Online shopping at Israeli sites is hurting in the aftermath of a hacking attack that exposed the credit information of thousands of Israelis on Internet. Surfer traffic to Israeli online coupon sites has fallen by about 25%, says Eitan Singer, CEO of Zap, which operates a special deals website called dday, but he notes that it's all very fresh in people's minds and there's no telling what the morrow might bring.
In the meantime, virtual shoppers are voting with their all-too-real feet, says Singer, and all the big coupon sites - Groupon, Baligam and Buy2 - are feeling the pain. Not all are admitting as much because they're afraid of making things worse, he added.
Yet clearly not everybody is letting the incident affect them. "We had one deal that sold out by 2 P.M.," said Noam Bergelson, business-development manager at Buy2. "I wouldn't jump to conclusions that the industry will slow down," he said.
If there's one area of the Internet shopping experience that's booming after the hackers - a Saudi, a Qatari and a Russian, reportedly - published the credit card data online, it's on the Facebook pages of the coupon companies. They're flooded with shoppers wanting information. Mostly, people want to know if it's safe to shop online using their credit cards.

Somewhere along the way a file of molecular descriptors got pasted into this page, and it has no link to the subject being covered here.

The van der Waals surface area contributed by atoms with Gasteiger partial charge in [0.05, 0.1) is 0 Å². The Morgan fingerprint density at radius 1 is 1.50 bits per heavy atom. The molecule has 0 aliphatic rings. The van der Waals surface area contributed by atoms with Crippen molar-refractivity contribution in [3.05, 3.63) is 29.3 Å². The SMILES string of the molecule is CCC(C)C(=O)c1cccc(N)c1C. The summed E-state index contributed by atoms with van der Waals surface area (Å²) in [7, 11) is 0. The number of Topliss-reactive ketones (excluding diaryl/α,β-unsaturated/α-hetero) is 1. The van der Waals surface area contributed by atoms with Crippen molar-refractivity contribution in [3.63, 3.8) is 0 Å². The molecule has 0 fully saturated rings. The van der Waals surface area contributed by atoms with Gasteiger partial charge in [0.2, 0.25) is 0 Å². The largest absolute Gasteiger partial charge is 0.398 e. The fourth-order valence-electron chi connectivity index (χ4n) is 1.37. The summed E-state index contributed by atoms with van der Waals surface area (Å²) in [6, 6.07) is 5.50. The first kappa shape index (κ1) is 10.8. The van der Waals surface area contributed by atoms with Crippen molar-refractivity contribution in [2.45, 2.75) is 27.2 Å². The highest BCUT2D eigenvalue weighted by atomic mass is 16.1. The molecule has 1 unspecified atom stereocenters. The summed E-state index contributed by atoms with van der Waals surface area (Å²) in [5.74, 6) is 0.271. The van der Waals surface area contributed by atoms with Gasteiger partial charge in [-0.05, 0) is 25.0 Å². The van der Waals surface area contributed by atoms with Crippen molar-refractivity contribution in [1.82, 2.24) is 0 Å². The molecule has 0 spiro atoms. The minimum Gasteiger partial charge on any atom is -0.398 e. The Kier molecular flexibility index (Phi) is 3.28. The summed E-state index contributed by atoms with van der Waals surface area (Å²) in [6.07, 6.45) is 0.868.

Baligam, for instance, wrote a letter to surfers on its homepage, reassuring them that it is perfectly safe to shop, and that its site is secured with the best security means available.
On Buy2's Facebook page, one frustrated shopper urged the company to adopt the PayPal system.
Not all the surfers buy the companies' claims of safety. "You expect us to believe you?" snarled a surfer identified as "Sharon". "Even if your site wasn't broken into, and maybe it wasn't, the future lies ahead."
"To tell you the truth, I'm a little afraid to buy right now on coupon websites," wrote another surfer. "Even if they say they're safe and they don't keep our credit information on file, what happened, happened."
Singer adds that the coupon site companies do not keep the credit information of shoppers, hence they do not have databases from which hackers can steal credit information.